Insights & News

July 2015
Tax Planning

Three Ways FAI Reduces Your Taxes With Portfolio Management

By Lyn Dippel, President & CEO

Everyone likes making money on their investments, but most people don’t like having to pay taxes on those returns. Interestingly, only certain portions of your investment return are subject to taxes in any given year. Interest and dividends are taxable in the year made (unless they are earned in a tax-deferred account such as an IRA or 401(k)). Capital gains are only taxed when the investment is sold. This creates an opportunity for FAI to strategically manage your investment portfolio in a way that minimizes your tax bill each year.

Since interest and dividends are taxed at your highest personal income tax rate, they are typically taxed at a higher rate than capital gains which are usually taxed at 20%. Many people have both after-tax accounts (individual accounts, joint accounts, trust accounts, etc.) as well at tax deferred accounts. Therefore, the first tax management strategy we use is to strategically place higher income and dividend earning securities in tax-deferred accounts and to place growth and capital gains items in after-tax accounts. Since all funds withdrawn from tax deferred accounts regardless of the source of the return are taxed at your highest marginal income tax rate (not the capital gains rate), we want to make sure you don’t overpay. Strategic placement of securities in your accounts is key.

Second, because we often use individual stocks as opposed to mutual funds or ETFs for the equity part of your portfolio, we are able to actively manage the realization of gains. If you own a mutual fund you may have noticed that it will typically distribute capital gains to the fund holders in December. This does not increase your return, because the value of the funds will fall in direct proportion to the amount that was distributed, but it will increase your tax bill. Last year was a dramatic example of this; many fund holders were surprised at their tax bills due to mutual fund gains distributions. Stockholders have control over the distributions and can realize them strategically as we do for our clients.

Third, sometime in the fourth quarter we estimate the amount of realized (taxable) gains your portfolio will generate for the year. We then look for any positions that have a temporary loss. Often we can sell a position for a loss and replace it with a similar position which then provides a tax loss to offset the taxable gain without sacrificing any actual return. If there isn’t a similar security to purchase as a replacement, we can wait 31 days and repurchase the exact same security. We will typically do this only if we will recognize a substantial tax savings and if it is a stable asset that we don’t expect to increase significantly in value in 31 days.

In these three ways alone, we are usually able to save you tens of thousands of dollars in taxes each year. There are other small things we can do such as purchasing appropriate municipal bonds if the investment rationale is also sound. However, the strategies discussed above are by far the biggest tax savings strategies and are NOT available to investors who use only passive investing strategies, index or asset allocation funds. It is one of the ways FAI adds value to your bottom line that can be measured in real dollars. After all, it is only what is left over after taxes that ends up in your pocket and can be used for your goals.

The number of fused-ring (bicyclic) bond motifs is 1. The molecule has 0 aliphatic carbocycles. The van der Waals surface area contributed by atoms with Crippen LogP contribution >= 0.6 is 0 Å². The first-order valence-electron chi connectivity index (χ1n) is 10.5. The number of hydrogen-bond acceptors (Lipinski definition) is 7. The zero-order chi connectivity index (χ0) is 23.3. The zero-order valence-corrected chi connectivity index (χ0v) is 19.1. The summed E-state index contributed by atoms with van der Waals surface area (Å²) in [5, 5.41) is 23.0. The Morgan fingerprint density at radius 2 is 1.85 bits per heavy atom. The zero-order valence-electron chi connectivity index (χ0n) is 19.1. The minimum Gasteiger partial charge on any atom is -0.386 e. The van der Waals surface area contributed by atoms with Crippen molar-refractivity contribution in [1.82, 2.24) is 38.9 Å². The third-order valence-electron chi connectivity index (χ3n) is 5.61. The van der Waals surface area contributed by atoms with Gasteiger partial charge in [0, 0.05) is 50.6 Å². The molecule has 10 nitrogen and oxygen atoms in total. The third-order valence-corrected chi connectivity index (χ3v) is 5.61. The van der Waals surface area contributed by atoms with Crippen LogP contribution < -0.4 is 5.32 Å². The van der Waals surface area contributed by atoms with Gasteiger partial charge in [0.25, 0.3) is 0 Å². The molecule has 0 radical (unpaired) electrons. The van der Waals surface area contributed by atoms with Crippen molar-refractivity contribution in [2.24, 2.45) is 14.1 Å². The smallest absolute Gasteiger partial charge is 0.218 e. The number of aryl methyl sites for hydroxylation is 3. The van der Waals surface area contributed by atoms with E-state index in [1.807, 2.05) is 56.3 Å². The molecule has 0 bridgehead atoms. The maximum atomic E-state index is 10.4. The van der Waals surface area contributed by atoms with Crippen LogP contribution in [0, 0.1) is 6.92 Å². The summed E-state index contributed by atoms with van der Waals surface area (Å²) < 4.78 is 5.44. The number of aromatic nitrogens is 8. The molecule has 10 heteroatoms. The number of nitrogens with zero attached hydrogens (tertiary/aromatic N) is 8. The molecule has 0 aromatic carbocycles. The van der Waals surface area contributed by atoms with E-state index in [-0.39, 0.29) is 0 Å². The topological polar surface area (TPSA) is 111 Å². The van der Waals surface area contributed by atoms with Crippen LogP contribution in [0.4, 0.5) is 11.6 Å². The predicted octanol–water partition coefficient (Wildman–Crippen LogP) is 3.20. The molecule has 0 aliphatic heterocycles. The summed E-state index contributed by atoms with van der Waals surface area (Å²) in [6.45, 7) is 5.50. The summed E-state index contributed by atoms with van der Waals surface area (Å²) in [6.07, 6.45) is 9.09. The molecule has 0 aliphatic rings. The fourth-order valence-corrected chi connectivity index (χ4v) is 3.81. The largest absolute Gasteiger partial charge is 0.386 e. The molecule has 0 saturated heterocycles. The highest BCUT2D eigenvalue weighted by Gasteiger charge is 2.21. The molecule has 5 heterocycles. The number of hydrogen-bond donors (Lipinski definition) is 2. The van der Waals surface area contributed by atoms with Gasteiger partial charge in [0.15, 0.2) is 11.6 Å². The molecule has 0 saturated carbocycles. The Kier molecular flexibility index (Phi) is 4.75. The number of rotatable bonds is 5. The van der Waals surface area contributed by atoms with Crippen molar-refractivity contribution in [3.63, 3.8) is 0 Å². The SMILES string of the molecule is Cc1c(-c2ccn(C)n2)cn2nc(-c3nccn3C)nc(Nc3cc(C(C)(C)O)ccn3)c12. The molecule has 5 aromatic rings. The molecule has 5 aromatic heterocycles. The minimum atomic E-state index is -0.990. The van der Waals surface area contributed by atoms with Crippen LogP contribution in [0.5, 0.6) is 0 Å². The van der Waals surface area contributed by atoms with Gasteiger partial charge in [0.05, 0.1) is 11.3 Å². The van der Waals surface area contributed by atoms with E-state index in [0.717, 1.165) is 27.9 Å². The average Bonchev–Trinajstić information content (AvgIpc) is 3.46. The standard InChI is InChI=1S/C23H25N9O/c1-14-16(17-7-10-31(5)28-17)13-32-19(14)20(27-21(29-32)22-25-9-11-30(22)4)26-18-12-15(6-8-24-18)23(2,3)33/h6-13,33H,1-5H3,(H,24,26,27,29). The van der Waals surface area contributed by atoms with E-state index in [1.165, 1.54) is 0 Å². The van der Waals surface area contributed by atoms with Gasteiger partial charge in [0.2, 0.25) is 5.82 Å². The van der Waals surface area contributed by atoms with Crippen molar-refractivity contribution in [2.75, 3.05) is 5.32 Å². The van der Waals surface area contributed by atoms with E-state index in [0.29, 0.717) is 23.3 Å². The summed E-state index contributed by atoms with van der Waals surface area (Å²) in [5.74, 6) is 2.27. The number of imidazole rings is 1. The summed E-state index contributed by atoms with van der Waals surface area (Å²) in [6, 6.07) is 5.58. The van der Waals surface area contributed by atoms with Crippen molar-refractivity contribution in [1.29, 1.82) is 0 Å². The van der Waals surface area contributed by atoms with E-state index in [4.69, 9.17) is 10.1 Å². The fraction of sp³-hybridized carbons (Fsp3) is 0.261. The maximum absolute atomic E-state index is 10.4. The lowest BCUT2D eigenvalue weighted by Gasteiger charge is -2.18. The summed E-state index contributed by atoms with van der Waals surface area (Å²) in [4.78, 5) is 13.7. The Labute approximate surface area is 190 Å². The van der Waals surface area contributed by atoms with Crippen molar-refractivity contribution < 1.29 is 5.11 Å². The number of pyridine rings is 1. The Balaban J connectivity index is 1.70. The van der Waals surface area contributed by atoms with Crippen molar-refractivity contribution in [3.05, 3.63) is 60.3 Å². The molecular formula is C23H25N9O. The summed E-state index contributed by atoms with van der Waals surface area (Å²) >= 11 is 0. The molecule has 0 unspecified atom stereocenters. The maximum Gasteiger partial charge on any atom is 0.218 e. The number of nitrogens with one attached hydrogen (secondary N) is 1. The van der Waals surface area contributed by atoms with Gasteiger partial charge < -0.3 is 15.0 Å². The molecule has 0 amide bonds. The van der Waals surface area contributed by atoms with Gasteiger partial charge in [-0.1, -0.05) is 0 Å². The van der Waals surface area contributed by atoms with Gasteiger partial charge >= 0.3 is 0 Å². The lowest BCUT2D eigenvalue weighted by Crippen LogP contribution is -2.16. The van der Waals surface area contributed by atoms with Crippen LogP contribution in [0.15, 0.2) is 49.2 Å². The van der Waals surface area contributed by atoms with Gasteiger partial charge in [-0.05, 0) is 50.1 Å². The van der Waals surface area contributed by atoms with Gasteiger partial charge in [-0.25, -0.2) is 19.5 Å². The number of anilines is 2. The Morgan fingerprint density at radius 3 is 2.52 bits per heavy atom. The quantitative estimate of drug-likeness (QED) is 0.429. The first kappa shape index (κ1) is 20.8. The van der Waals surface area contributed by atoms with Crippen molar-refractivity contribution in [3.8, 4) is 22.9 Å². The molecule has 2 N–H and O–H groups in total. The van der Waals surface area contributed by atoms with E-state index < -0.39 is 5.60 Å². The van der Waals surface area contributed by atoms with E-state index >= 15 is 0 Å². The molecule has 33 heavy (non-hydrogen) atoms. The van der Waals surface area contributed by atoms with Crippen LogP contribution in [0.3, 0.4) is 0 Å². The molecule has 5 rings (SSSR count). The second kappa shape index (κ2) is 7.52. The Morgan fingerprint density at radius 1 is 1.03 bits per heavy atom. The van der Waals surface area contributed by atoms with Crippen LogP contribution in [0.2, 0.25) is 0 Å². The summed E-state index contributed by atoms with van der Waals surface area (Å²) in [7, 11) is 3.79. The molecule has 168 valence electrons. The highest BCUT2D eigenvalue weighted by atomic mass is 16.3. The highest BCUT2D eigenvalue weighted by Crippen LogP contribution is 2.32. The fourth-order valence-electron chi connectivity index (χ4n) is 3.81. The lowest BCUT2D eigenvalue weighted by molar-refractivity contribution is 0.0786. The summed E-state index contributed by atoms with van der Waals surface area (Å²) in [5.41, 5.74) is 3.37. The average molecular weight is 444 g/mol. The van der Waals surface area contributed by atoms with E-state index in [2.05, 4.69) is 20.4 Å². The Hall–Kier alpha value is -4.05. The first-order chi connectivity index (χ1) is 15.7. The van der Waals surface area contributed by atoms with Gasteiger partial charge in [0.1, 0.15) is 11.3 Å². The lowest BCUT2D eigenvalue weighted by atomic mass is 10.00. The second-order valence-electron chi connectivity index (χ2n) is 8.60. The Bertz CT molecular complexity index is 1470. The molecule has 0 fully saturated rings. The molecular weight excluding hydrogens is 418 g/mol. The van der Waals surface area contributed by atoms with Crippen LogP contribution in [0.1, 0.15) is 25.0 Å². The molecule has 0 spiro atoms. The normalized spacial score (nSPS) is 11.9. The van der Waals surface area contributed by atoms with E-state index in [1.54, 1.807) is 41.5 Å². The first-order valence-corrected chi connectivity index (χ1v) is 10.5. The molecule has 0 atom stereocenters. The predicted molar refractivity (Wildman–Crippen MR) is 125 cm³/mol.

Please remember that past performance may not be indicative of future results. Different types of investments involve varying degrees of risk, and there can be no assurance that the future performance of any specific investment, investment strategy, or product (including the investments and/or investment strategies recommended or undertaken by FAI Wealth Management), or any non-investment related content, made reference to directly or indirectly in this blog will be profitable, equal any corresponding indicated historical performance level(s), be suitable for your portfolio or individual situation, or prove successful. Due to various factors, including changing market conditions and/or applicable laws, the content may no longer be reflective of current opinions or positions. Moreover, you should not assume that any discussion or information contained in this blog serves as the receipt of, or as a substitute for, personalized investment advice from FAI Wealth Management. To the extent that a reader has any questions regarding the applicability of any specific issue discussed above to his/her individual situation, he/she is encouraged to consult with the professional advisor of his/her choosing. FAI Wealth Management is neither a law firm nor a certified public accounting firm and no portion of the blog content should be construed as legal or accounting advice. A copy of FAI Wealth Management's current written disclosure statement discussing our advisory services and fees is available for review upon request.

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